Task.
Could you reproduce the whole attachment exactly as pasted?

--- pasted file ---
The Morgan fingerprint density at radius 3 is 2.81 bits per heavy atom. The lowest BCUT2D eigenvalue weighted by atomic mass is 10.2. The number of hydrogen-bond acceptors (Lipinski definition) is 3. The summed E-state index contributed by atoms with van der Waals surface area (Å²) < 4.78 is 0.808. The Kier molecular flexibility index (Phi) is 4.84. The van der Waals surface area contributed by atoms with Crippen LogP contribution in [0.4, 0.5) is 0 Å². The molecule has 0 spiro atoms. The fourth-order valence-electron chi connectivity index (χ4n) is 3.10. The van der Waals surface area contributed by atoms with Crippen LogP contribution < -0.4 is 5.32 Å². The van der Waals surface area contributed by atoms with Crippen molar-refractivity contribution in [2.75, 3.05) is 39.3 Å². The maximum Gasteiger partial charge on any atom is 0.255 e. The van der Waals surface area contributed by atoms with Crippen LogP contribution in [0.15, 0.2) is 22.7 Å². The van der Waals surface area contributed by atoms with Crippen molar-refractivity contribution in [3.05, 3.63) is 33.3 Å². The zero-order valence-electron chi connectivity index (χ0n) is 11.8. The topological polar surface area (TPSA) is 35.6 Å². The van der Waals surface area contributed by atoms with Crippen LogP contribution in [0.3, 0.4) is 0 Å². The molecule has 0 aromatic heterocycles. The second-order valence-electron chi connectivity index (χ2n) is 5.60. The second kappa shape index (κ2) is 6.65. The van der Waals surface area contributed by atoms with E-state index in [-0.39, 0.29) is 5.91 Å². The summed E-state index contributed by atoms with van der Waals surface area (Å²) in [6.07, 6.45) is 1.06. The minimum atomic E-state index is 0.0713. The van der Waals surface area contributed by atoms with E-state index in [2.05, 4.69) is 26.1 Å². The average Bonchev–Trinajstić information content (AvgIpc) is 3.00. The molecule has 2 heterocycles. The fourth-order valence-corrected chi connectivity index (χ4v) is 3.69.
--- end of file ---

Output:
The Morgan fingerprint density at radius 3 is 2.81 bits per heavy atom. The lowest BCUT2D eigenvalue weighted by atomic mass is 10.2. The number of hydrogen-bond acceptors (Lipinski definition) is 3. The summed E-state index contributed by atoms with van der Waals surface area (Å²) < 4.78 is 0.808. The Kier molecular flexibility index (Phi) is 4.84. The van der Waals surface area contributed by atoms with Crippen LogP contribution in [0.4, 0.5) is 0 Å². The molecule has 0 spiro atoms. The fourth-order valence-electron chi connectivity index (χ4n) is 3.10. The van der Waals surface area contributed by atoms with Crippen LogP contribution < -0.4 is 5.32 Å². The van der Waals surface area contributed by atoms with Crippen molar-refractivity contribution in [2.75, 3.05) is 39.3 Å². The maximum Gasteiger partial charge on any atom is 0.255 e. The van der Waals surface area contributed by atoms with Crippen LogP contribution in [0.15, 0.2) is 22.7 Å². The van der Waals surface area contributed by atoms with Crippen molar-refractivity contribution in [3.05, 3.63) is 33.3 Å². The zero-order valence-electron chi connectivity index (χ0n) is 11.8. The topological polar surface area (TPSA) is 35.6 Å². The van der Waals surface area contributed by atoms with Crippen LogP contribution in [0.3, 0.4) is 0 Å². The molecule has 0 aromatic heterocycles. The second-order valence-electron chi connectivity index (χ2n) is 5.60. The second kappa shape index (κ2) is 6.65. The van der Waals surface area contributed by atoms with E-state index in [-0.39, 0.29) is 5.91 Å². The summed E-state index contributed by atoms with van der Waals surface area (Å²) in [6.07, 6.45) is 1.06. The minimum atomic E-state index is 0.0713. The van der Waals surface area contributed by atoms with E-state index in [2.05, 4.69) is 26.1 Å². The average Bonchev–Trinajstić information content (AvgIpc) is 3.00. The molecule has 2 heterocycles. The fourth-order valence-corrected chi connectivity index (χ4v) is 3.69.